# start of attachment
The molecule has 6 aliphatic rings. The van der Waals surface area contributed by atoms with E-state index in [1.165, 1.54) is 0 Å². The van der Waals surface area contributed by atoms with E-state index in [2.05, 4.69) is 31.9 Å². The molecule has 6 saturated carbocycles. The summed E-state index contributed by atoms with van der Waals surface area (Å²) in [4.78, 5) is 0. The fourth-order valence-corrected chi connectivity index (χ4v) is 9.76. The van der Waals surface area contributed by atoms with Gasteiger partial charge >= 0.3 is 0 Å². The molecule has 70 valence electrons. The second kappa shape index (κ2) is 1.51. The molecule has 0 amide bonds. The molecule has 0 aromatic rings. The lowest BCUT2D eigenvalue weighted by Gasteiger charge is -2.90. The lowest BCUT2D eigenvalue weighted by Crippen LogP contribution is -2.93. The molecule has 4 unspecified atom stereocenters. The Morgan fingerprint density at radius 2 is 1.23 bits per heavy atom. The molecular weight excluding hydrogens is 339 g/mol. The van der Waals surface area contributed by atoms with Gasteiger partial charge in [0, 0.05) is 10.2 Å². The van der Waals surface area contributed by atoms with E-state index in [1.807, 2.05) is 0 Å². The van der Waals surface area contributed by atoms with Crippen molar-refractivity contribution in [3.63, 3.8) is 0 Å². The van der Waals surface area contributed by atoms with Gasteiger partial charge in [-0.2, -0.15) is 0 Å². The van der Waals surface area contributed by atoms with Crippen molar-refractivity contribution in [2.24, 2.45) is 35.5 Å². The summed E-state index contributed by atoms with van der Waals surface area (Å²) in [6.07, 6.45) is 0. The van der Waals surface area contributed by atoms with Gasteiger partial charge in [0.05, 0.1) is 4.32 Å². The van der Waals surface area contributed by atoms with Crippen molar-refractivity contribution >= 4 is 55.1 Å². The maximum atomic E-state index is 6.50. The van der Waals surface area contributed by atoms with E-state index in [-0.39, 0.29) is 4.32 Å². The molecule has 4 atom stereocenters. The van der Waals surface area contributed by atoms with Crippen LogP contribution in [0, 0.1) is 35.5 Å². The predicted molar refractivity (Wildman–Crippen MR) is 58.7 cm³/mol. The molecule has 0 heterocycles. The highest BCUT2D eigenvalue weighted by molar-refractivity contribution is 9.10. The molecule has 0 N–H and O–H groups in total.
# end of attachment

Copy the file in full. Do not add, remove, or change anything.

The molecule has 6 aliphatic rings. The van der Waals surface area contributed by atoms with E-state index in [1.165, 1.54) is 0 Å². The van der Waals surface area contributed by atoms with E-state index in [2.05, 4.69) is 31.9 Å². The molecule has 6 saturated carbocycles. The summed E-state index contributed by atoms with van der Waals surface area (Å²) in [4.78, 5) is 0. The fourth-order valence-corrected chi connectivity index (χ4v) is 9.76. The van der Waals surface area contributed by atoms with Gasteiger partial charge >= 0.3 is 0 Å². The molecule has 70 valence electrons. The second kappa shape index (κ2) is 1.51. The molecule has 0 amide bonds. The molecule has 0 aromatic rings. The lowest BCUT2D eigenvalue weighted by Gasteiger charge is -2.90. The lowest BCUT2D eigenvalue weighted by Crippen LogP contribution is -2.93. The molecule has 4 unspecified atom stereocenters. The Morgan fingerprint density at radius 2 is 1.23 bits per heavy atom. The molecular weight excluding hydrogens is 339 g/mol. The van der Waals surface area contributed by atoms with Gasteiger partial charge in [0, 0.05) is 10.2 Å². The van der Waals surface area contributed by atoms with E-state index in [1.807, 2.05) is 0 Å². The van der Waals surface area contributed by atoms with Crippen molar-refractivity contribution in [3.63, 3.8) is 0 Å². The van der Waals surface area contributed by atoms with Gasteiger partial charge in [-0.2, -0.15) is 0 Å². The van der Waals surface area contributed by atoms with Crippen molar-refractivity contribution in [2.24, 2.45) is 35.5 Å². The summed E-state index contributed by atoms with van der Waals surface area (Å²) in [6.07, 6.45) is 0. The van der Waals surface area contributed by atoms with Gasteiger partial charge in [0.05, 0.1) is 4.32 Å². The van der Waals surface area contributed by atoms with Crippen molar-refractivity contribution >= 4 is 55.1 Å². The maximum atomic E-state index is 6.50. The van der Waals surface area contributed by atoms with E-state index in [-0.39, 0.29) is 4.32 Å². The molecule has 4 atom stereocenters. The van der Waals surface area contributed by atoms with Crippen LogP contribution in [0, 0.1) is 35.5 Å². The predicted molar refractivity (Wildman–Crippen MR) is 58.7 cm³/mol. The molecule has 0 heterocycles. The highest BCUT2D eigenvalue weighted by molar-refractivity contribution is 9.10. The molecule has 0 N–H and O–H groups in total.